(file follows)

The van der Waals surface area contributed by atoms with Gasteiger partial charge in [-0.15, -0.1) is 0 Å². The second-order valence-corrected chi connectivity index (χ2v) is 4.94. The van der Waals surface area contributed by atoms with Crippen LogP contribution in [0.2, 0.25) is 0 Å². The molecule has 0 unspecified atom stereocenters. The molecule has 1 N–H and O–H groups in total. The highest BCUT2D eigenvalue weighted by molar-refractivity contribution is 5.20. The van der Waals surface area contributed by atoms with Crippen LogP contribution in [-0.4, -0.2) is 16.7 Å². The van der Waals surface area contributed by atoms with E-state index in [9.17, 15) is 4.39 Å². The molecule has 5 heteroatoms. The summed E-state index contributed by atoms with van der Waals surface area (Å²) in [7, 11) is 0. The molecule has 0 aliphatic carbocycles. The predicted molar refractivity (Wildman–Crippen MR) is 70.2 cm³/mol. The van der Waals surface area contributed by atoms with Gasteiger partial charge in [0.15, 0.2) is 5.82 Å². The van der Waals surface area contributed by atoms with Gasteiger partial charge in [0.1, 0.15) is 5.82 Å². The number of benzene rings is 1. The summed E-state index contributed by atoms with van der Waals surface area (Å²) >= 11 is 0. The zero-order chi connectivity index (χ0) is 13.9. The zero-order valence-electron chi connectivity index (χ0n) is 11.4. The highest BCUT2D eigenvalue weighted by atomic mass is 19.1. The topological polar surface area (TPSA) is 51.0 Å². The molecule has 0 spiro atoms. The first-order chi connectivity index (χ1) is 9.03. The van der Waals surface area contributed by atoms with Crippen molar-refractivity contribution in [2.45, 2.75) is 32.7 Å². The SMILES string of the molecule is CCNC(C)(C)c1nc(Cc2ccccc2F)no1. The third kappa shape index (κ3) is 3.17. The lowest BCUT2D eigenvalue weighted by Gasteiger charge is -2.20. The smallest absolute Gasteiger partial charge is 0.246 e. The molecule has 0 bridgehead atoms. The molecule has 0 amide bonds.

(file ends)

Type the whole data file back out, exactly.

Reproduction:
The van der Waals surface area contributed by atoms with Gasteiger partial charge in [-0.15, -0.1) is 0 Å². The second-order valence-corrected chi connectivity index (χ2v) is 4.94. The van der Waals surface area contributed by atoms with Crippen LogP contribution in [0.2, 0.25) is 0 Å². The molecule has 0 unspecified atom stereocenters. The molecule has 1 N–H and O–H groups in total. The highest BCUT2D eigenvalue weighted by molar-refractivity contribution is 5.20. The van der Waals surface area contributed by atoms with Crippen LogP contribution in [-0.4, -0.2) is 16.7 Å². The van der Waals surface area contributed by atoms with E-state index in [9.17, 15) is 4.39 Å². The molecule has 5 heteroatoms. The summed E-state index contributed by atoms with van der Waals surface area (Å²) in [7, 11) is 0. The molecule has 0 aliphatic carbocycles. The predicted molar refractivity (Wildman–Crippen MR) is 70.2 cm³/mol. The van der Waals surface area contributed by atoms with Gasteiger partial charge in [0.15, 0.2) is 5.82 Å². The van der Waals surface area contributed by atoms with Gasteiger partial charge in [0.1, 0.15) is 5.82 Å². The number of benzene rings is 1. The summed E-state index contributed by atoms with van der Waals surface area (Å²) >= 11 is 0. The zero-order chi connectivity index (χ0) is 13.9. The zero-order valence-electron chi connectivity index (χ0n) is 11.4. The highest BCUT2D eigenvalue weighted by atomic mass is 19.1. The topological polar surface area (TPSA) is 51.0 Å². The molecule has 0 spiro atoms. The first-order chi connectivity index (χ1) is 9.03. The van der Waals surface area contributed by atoms with Crippen molar-refractivity contribution in [2.45, 2.75) is 32.7 Å². The SMILES string of the molecule is CCNC(C)(C)c1nc(Cc2ccccc2F)no1. The third kappa shape index (κ3) is 3.17. The lowest BCUT2D eigenvalue weighted by Gasteiger charge is -2.20. The smallest absolute Gasteiger partial charge is 0.246 e. The molecule has 0 bridgehead atoms. The molecule has 0 amide bonds.